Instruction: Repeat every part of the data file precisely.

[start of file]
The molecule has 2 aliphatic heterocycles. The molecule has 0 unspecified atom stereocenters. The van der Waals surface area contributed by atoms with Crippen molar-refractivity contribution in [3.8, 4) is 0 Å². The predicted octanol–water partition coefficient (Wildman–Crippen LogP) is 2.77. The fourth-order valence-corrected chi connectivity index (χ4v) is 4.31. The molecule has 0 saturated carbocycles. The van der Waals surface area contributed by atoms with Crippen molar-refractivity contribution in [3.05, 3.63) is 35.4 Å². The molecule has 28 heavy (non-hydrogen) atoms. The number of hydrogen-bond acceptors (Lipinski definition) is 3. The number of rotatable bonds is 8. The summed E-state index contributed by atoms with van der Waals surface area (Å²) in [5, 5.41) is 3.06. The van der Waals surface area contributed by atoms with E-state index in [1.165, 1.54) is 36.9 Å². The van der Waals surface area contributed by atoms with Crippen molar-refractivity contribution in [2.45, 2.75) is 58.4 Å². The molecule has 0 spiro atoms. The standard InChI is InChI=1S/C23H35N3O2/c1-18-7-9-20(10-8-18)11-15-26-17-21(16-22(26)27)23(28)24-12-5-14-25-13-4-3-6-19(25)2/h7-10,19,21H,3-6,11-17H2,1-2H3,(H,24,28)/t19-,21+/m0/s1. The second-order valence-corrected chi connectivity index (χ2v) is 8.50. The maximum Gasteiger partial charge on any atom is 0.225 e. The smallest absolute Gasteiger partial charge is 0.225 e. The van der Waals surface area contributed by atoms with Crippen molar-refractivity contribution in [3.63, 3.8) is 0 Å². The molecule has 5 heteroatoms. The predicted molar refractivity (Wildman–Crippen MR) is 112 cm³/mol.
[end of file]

The molecule has 2 aliphatic heterocycles. The molecule has 0 unspecified atom stereocenters. The van der Waals surface area contributed by atoms with Crippen molar-refractivity contribution in [3.8, 4) is 0 Å². The predicted octanol–water partition coefficient (Wildman–Crippen LogP) is 2.77. The fourth-order valence-corrected chi connectivity index (χ4v) is 4.31. The molecule has 0 saturated carbocycles. The van der Waals surface area contributed by atoms with Crippen molar-refractivity contribution in [3.05, 3.63) is 35.4 Å². The molecule has 28 heavy (non-hydrogen) atoms. The number of hydrogen-bond acceptors (Lipinski definition) is 3. The number of rotatable bonds is 8. The summed E-state index contributed by atoms with van der Waals surface area (Å²) in [5, 5.41) is 3.06. The van der Waals surface area contributed by atoms with E-state index in [1.165, 1.54) is 36.9 Å². The van der Waals surface area contributed by atoms with Crippen molar-refractivity contribution in [2.45, 2.75) is 58.4 Å². The molecule has 0 spiro atoms. The standard InChI is InChI=1S/C23H35N3O2/c1-18-7-9-20(10-8-18)11-15-26-17-21(16-22(26)27)23(28)24-12-5-14-25-13-4-3-6-19(25)2/h7-10,19,21H,3-6,11-17H2,1-2H3,(H,24,28)/t19-,21+/m0/s1. The second-order valence-corrected chi connectivity index (χ2v) is 8.50. The maximum Gasteiger partial charge on any atom is 0.225 e. The smallest absolute Gasteiger partial charge is 0.225 e. The van der Waals surface area contributed by atoms with Crippen molar-refractivity contribution in [3.63, 3.8) is 0 Å². The molecule has 5 heteroatoms. The predicted molar refractivity (Wildman–Crippen MR) is 112 cm³/mol.